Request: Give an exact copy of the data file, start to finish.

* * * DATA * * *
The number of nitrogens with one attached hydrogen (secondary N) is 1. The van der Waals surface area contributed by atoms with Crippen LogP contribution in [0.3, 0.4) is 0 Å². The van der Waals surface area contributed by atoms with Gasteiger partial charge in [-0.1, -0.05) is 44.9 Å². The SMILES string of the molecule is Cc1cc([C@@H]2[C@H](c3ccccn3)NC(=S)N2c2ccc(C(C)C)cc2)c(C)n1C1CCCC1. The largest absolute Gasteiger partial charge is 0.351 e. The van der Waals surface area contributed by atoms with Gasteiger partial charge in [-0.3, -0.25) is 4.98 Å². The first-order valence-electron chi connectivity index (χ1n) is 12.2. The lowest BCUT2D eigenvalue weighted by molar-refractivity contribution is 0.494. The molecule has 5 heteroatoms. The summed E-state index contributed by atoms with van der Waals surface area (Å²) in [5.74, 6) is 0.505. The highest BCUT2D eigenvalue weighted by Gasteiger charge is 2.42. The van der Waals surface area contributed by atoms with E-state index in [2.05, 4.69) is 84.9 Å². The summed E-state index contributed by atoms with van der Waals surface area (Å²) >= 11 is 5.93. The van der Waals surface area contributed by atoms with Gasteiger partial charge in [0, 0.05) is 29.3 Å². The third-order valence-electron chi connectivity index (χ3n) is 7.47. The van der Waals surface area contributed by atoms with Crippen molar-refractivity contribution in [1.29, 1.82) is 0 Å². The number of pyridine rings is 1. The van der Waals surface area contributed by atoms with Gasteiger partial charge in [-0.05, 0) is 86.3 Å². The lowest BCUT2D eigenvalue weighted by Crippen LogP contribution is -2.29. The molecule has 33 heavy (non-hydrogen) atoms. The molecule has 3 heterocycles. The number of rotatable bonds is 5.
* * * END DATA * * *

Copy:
The number of nitrogens with one attached hydrogen (secondary N) is 1. The van der Waals surface area contributed by atoms with Crippen LogP contribution in [0.3, 0.4) is 0 Å². The van der Waals surface area contributed by atoms with Gasteiger partial charge in [-0.1, -0.05) is 44.9 Å². The SMILES string of the molecule is Cc1cc([C@@H]2[C@H](c3ccccn3)NC(=S)N2c2ccc(C(C)C)cc2)c(C)n1C1CCCC1. The largest absolute Gasteiger partial charge is 0.351 e. The van der Waals surface area contributed by atoms with Gasteiger partial charge in [-0.3, -0.25) is 4.98 Å². The first-order valence-electron chi connectivity index (χ1n) is 12.2. The lowest BCUT2D eigenvalue weighted by molar-refractivity contribution is 0.494. The molecule has 5 heteroatoms. The summed E-state index contributed by atoms with van der Waals surface area (Å²) in [5.74, 6) is 0.505. The highest BCUT2D eigenvalue weighted by Gasteiger charge is 2.42. The van der Waals surface area contributed by atoms with E-state index in [2.05, 4.69) is 84.9 Å². The summed E-state index contributed by atoms with van der Waals surface area (Å²) >= 11 is 5.93. The van der Waals surface area contributed by atoms with Gasteiger partial charge in [0, 0.05) is 29.3 Å². The third-order valence-electron chi connectivity index (χ3n) is 7.47. The van der Waals surface area contributed by atoms with Crippen molar-refractivity contribution in [1.29, 1.82) is 0 Å². The number of pyridine rings is 1. The van der Waals surface area contributed by atoms with Gasteiger partial charge in [-0.05, 0) is 86.3 Å². The lowest BCUT2D eigenvalue weighted by Crippen LogP contribution is -2.29. The molecule has 33 heavy (non-hydrogen) atoms. The molecule has 3 heterocycles. The number of rotatable bonds is 5.